More and more taxicab companies are competing for the local business. If you travel for business it’s much simpler to summon an Uber, but if you’re good at your business, present a quality product and properly train your personnel. There is a market niche for you. Perhaps, the return of the professional taxicab driver is on the horizon for Cedar Rapids, but based on the lament of the taxicab company, perhaps, not.

Not so good to be king.

Reports are the New York City taxi king is on the ropes with the state for not paying $5 million in taxes. Oops. Apparently, the king hasn’t been a good tax collector for the state. All of the other hounds nipping at his financial heels have best hurry. When the government steps in they usually first to the wallet.

Have we learned anything yet?

Say what you will about Uber, but Uber has demonstrated something that people seem to not grasp, regulations cost money. The medallion systems, public convenience and necessity rules, closed markets, monopolies and a host of other problems prevent innovation and creation. This isn’t a taxicab/Uber story, it’s a business story.

Is a new regulation necessary? That should be the first question answered before a regulation is initiated or an old regulation is reviewed. Why does this regulation exist? Too often it exists because it can. Government justifying its existence by generating unnecessary and costly regulations is counter productive on a variety of fronts. Protecting inefficient businesses, raising costs to consumers and creating a general nuisance aren’t beneficial.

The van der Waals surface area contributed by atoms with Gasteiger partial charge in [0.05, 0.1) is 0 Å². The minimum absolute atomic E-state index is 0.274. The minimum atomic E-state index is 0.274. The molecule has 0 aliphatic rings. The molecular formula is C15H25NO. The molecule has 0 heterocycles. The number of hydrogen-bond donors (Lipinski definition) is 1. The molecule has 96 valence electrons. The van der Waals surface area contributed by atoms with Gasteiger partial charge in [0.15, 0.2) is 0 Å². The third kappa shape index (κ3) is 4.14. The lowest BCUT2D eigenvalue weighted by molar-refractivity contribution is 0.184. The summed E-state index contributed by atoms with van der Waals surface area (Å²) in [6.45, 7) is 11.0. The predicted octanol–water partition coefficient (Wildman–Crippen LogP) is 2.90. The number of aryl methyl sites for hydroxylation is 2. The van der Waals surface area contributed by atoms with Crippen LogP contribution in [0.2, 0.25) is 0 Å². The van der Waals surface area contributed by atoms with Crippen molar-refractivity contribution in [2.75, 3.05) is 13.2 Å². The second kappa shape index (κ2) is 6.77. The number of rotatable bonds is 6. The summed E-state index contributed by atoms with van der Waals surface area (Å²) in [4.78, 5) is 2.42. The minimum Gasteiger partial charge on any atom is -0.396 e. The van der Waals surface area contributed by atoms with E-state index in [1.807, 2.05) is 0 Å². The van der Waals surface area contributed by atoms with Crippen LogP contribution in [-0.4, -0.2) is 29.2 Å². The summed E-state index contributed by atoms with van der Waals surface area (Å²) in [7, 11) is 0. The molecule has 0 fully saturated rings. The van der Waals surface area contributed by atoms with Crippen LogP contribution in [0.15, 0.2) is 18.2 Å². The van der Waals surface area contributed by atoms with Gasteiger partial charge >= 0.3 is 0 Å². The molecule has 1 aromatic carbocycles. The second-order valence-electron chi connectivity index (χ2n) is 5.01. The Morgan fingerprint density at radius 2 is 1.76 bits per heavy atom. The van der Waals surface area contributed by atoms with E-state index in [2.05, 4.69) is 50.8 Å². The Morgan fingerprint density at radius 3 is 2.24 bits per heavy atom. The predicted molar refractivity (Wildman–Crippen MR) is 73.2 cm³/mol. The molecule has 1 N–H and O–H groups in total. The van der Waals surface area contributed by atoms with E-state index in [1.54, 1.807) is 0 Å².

A friend in flyover.

I read and watch a lot of news. Left, right, fair and balanced, unfair and unbalanced, I try to take it all in. In doing so I’ve learned some interesting things. The number one thing I’ve learned is that news reports are almost never right.

The latest Trump/Russia media orgasm is a classic example. The corporate media exposes what they want rather than what’s really happening. Endless last paragraph qualifiers are turning formerly robust news organizations into National Enquirer wannabes.

I hear the drumbeat that Trump is embarrassing our country, but really our media is totally embarrassing. They no longer offer “news”. They offer gossip. I don’t believe that the “news” industry is repairable. They’ve drug themselves so far into the weeds they simply cannot find their way out.

Is there anyone out there with a simple quest for the truth? There is little doubt that the DC establishment is freaking out about the Trumpenstein monster the populace has unleashed on them, but the media is supposed to tell us the facts with impartiality, not dogma. Take it from a former friend out here in the wilderness: your slip is showing!

If you have any comments regarding this or any of my articles please feel free to contact me at: - dmc